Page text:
Non Cllustered Index - Composite vs Include Columns

  • create nonclustered index IX_ID on tbl1(col1,col2,col3)


    create nonclustered index IX_ID on tbl1(col1) include (col2,col3)

    I would like to know the differences between the above two. And also when do I go for a composite index and when for include columns?

    Of what I know when I create a composite index, the keys (col1, col2, col3) are stored together and sorted. When I include columns, the values of the included columns will be copied beside the key column(s).

    I should go for a composite index when i do a lot of joins (or seeks) on all the three columns (ie col1, col2, col3). And I should include columns when i have a statement like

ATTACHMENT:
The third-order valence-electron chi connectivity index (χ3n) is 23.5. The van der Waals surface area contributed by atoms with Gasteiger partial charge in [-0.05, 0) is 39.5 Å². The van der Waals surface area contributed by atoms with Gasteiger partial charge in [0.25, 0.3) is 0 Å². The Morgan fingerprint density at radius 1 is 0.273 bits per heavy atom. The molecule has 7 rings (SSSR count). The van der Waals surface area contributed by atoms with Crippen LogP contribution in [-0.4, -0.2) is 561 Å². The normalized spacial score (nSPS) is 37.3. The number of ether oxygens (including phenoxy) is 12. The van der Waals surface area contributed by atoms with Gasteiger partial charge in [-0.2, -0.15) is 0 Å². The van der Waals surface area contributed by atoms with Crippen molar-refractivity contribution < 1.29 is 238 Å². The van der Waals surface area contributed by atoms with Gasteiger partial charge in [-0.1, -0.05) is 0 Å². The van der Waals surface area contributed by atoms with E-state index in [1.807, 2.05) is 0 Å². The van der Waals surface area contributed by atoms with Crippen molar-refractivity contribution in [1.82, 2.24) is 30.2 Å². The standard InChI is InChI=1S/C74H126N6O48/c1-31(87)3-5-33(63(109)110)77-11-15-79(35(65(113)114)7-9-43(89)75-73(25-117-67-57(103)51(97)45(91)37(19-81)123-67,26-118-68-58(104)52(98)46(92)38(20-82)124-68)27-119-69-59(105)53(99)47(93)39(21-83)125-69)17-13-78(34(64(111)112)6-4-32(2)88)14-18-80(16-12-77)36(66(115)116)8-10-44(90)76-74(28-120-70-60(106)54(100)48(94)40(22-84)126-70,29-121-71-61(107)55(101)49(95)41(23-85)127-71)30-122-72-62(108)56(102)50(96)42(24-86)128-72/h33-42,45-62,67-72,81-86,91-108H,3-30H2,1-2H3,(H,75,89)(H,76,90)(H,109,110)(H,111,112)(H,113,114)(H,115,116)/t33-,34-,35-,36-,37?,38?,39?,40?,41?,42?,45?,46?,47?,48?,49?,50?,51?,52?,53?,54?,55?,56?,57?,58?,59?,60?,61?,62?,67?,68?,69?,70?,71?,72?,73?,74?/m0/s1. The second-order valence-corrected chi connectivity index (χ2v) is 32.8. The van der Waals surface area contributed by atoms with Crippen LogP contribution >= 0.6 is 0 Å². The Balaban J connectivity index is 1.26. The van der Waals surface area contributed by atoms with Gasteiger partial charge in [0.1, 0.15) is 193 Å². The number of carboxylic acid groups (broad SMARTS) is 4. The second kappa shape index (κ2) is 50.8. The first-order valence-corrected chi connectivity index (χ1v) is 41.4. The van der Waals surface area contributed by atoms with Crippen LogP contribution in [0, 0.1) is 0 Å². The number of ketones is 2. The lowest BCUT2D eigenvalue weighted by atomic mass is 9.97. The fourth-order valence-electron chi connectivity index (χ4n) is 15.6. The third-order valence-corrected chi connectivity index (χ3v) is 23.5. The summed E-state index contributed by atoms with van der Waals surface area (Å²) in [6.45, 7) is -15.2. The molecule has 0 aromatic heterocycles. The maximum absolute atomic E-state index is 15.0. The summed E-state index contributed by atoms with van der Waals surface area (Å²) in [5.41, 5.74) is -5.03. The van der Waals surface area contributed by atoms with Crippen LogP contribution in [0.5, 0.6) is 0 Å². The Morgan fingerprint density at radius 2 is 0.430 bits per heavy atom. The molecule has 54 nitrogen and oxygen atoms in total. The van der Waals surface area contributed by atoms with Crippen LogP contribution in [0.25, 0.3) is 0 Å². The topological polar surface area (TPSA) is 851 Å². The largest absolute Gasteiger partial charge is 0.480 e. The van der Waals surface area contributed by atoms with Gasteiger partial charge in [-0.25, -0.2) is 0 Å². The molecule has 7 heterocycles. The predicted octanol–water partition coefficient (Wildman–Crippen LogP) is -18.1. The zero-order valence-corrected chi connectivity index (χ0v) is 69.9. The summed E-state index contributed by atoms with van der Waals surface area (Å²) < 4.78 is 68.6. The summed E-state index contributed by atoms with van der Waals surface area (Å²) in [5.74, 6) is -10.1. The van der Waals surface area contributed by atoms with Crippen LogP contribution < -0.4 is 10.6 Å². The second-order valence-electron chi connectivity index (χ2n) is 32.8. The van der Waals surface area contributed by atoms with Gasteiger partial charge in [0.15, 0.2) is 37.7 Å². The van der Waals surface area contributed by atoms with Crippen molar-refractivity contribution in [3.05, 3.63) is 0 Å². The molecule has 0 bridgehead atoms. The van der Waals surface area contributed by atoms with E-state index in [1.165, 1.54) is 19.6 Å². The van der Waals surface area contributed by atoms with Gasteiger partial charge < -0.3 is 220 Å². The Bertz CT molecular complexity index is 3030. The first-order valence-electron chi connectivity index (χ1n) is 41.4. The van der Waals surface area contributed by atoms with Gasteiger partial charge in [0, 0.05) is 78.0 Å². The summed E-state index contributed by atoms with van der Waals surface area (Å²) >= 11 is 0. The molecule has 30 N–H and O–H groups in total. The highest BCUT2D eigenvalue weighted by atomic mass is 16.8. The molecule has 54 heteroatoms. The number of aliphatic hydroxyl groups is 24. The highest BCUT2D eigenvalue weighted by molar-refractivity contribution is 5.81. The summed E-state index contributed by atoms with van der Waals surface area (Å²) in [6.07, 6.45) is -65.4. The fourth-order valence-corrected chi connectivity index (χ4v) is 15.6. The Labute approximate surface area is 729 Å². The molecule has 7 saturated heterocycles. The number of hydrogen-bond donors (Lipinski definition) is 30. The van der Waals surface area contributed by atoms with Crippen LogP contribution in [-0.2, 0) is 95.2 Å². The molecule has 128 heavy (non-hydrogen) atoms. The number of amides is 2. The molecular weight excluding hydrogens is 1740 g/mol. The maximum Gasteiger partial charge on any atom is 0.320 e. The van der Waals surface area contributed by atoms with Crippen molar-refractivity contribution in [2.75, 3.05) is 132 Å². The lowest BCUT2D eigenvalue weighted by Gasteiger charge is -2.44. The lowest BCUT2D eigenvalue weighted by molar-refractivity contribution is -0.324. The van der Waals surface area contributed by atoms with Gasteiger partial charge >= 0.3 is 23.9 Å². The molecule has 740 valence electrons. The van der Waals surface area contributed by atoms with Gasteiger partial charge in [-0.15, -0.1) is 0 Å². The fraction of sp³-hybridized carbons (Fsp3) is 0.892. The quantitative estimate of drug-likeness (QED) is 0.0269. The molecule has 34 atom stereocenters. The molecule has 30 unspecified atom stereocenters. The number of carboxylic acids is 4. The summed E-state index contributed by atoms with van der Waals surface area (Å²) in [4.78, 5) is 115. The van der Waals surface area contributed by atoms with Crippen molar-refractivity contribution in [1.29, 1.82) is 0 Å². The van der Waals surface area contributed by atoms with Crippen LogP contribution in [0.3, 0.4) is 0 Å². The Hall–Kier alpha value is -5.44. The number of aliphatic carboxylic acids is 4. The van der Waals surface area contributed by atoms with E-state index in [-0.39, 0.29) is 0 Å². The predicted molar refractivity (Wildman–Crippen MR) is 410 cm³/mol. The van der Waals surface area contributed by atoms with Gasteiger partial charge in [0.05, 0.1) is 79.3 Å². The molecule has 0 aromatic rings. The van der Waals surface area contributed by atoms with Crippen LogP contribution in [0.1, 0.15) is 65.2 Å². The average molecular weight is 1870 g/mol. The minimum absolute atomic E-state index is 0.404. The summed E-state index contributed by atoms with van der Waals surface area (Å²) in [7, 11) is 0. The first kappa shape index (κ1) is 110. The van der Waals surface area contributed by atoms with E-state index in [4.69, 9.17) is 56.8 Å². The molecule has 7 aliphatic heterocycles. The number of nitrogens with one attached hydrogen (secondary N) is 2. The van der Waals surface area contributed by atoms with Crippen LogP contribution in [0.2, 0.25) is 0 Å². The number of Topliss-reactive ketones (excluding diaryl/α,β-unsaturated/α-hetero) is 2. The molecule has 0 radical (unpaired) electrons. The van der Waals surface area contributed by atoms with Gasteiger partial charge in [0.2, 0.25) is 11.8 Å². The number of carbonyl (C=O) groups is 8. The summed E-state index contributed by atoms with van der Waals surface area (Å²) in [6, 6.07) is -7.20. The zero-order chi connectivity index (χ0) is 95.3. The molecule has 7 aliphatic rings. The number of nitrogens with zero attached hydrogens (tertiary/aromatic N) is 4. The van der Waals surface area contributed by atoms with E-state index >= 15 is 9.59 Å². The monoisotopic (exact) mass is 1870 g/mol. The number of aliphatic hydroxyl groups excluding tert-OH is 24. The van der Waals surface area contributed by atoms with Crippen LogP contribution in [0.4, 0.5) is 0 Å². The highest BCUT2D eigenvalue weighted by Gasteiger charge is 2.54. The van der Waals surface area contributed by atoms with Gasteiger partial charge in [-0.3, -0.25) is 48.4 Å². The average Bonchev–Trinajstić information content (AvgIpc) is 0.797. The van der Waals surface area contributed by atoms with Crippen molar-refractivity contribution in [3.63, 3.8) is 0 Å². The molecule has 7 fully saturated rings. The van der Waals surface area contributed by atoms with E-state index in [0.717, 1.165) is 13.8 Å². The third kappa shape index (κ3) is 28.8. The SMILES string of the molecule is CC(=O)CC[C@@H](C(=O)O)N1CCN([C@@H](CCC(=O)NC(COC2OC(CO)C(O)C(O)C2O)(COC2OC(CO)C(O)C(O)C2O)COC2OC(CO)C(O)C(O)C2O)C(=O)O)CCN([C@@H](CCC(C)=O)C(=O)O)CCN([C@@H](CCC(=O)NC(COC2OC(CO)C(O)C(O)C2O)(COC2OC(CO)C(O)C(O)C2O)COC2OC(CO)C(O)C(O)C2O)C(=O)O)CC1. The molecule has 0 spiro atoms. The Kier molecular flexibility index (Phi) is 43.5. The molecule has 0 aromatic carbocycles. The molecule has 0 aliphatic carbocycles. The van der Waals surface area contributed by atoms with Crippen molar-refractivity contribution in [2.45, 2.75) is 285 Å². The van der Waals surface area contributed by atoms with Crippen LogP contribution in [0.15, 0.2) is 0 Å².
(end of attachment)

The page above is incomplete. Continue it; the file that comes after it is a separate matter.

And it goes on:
select col1, col2, col3 from tbl1 where col1 = 67

    A little knowledge is very dangerous 🙂 I don't want to be doing the wrong thing here. Please correct me if I am wrong.

    - arjun

  • You should only use the composite version if you actually perform seeks or joins on all three columns just as you said.

    In all other cases you should use include.

    Include is much more efficient mainly for two reasons:

    1) When an included column is updated it is just updated in-place in the index. When a column that is part of a key is updated the old index entry needs to be deleted and a new entry needs to be inserted in a new place. This new insert might even cause a page split. This makes updating a key-column very much more costly than updating an included column

    2) included columns are only stored in leaf pages of the index. higher levels in the tree only stores the key columns. This means that it is possible to fit more rows on the higher levels of large indexes which means that they take less space and are faster to search.


  • Thanks a lot Stefan. I didn't know about the update scenario.

    - arjun

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